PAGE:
Even if you’re a seasoned event planner, you can always benefit from learning from others. You don’t have to work directly with other industry professionals to take away a lesson or two. Many of them have published their own works where they impart the best industry practices for excelling in the profession.
It’s definitely worth picking up a copy of one or more of these books to piggyback off the wisdom and experience of some of the brightest minds in the event planning sector (and beyond).
Author: Mike van der Vijver & Eric de Groot
Mike and Eric are pioneers of meeting design. After working together for years, they decided to share their vast knowledge and experience with the rest of the meetings industry. The book is not only packed with mind-bending ideas but it also gives an array of practical tools and tons of actionable ideas. This is a must-read for anyone interested in designing meetings with impact.
Author: Maarten Vanneste CMM
In this manifesto, Maarten lays the basis for the profession of a meeting architect — a professional who works on the content side of meetings and strives to maximize the meeting outcomes. Meeting Architecture takes you through the steps for a more impactful event or meeting.
At only 157 pages, it’s a short read, but every sentence contains nuggets of information every event planner should set their eyes on.
Author: Chip Heath, Dan Heath
Planning an event is all about formulating ideas and putting them into action. However, some ideas just don’t seem to stick even though they carry potential. Authors Chip and Dan Heath cover the elements of effective communication and how to make your ideas appeal to clients and fellow planners.
The steps outlined have been used by entrepreneurs, journalists, politicians, and many more.
Author: Todd Henry
One of the greatest on-the-job assets is the ability to think quickly on your feet when presented with an unforeseen situation. In this book, author Todd Henry explains the daily habits and skills that anyone can put into practice for developing a more creative mind.
This way, a light bulb is more likely to go off in your head more often and right at the moments when you need it. Plenty of exercises are included to help you become an on-the-fly thinker.
Author: Joe Goldblatt
Here is a book specifically for event planners and written by someone with years of experience in the industry. Author Joe Goldblatt combines cases studies with the some of the well-established theories. This makes it an excellent choice for those that are just starting to get their feet wet in the sector.
The 7th Edition is revised and includes best practices that conform to current trends, such as the use of event technology and social media for attracting a wider demographic.
Author: Tony Hsieh
Your corporate culture can make a huge difference in achieving remarkable results and delivering happiness to your clients. After all, that’s what we all strive to achieve in the events industry. Author Tony Hsieh, who also happens to be the CEO of Zappos, outlines the key concepts of fostering an environment that emphasizes on happiness rather than deadlines and profits.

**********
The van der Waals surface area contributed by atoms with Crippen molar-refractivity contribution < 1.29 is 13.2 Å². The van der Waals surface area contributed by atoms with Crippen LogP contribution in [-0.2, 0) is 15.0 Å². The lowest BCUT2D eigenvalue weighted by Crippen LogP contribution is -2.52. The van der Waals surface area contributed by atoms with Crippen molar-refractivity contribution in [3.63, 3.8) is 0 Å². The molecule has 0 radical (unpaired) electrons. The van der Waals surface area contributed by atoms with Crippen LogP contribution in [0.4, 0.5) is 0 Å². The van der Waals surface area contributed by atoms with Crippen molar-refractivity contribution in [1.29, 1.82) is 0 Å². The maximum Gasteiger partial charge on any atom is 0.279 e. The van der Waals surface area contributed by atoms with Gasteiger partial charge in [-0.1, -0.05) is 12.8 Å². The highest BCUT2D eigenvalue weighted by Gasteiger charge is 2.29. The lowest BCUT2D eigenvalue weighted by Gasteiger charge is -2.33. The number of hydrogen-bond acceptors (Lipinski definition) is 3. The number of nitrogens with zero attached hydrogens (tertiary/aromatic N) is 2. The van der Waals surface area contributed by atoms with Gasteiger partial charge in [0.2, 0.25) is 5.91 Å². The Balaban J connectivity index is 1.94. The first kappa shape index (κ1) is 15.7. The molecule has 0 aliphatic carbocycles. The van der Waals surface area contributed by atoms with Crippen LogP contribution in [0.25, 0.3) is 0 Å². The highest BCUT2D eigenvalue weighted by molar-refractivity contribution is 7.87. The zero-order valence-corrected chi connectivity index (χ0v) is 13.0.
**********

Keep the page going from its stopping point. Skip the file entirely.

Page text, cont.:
Author: Susan Cain
Event planning requires a lot of face-to-face interaction, both in the event planning phase and even during the event itself. One would think then that the profession is much better suited for a natural extrovert. Author Susan Cain, though, challenges this notion and provides the many facets and skills that introverts bring to the table.
This book is a must-read if you’re in the event planning industry and don’t exactly classify yourself as a people-person, or have someone on your team that fits the description.
Author: David Allen
What’s more important in the industry demanding such as ours than getting things done? This book will show you how to get organized and how just a few minutes a day can enable you to get more done in less time. So here is your “Bible of business and personal productivity” as Lifehack noted.
Author: Jon Petz
Event planning is seldom a one-man process. It takes a dedicated team to market the event and make it come to fruition. In the planning phase, there will be multiple meetings. Of course, sitting in a briefing room and brainstorming for ideas may not always elicit eager responses from staff members.
Author Joe Petz incorporates plenty of humor as he explains the keys to a successful meeting that is every bit as productive as it is brief.
Author: Danny Meyer
This best seller is authored by successful restauranteur and entrepreneur Danny Meyer. Though written for those in the food service industry, it is recommended reading for just about anyone in the business sector.
This includes those who frequently interact with clients, those who train staffers and supervisors, and those whose business struggles from a high turnover rate. Essentially, if you’re in a leadership position, then this book is for you.
Author: Stephen R. Covey
Since its original publication back in 1990, this book has become one of the mainstay titles in the self-help industry. It’s a must-read for anyone in any industry. The seven habits listed, though, are especially pertinent for those in the event planning profession where deadlines, stress, and last-minute changes are the norm.
The fact that the book has sold over 15 million copies and has been republished several times is a testament to its success.
Where do you find inspiration? What are your favorite books? Please share with us in the comments below.
About the Author
Dan McCarthyDan McCarthy is an Event Manager at Ultimate Experience, an event management company based in the UK. Dan has 5 years of event project management under his belt. He has worked on many successful events, and currently he shares his knowledge by writing on the company blog. Follow him on Twitter @DanCarthy2.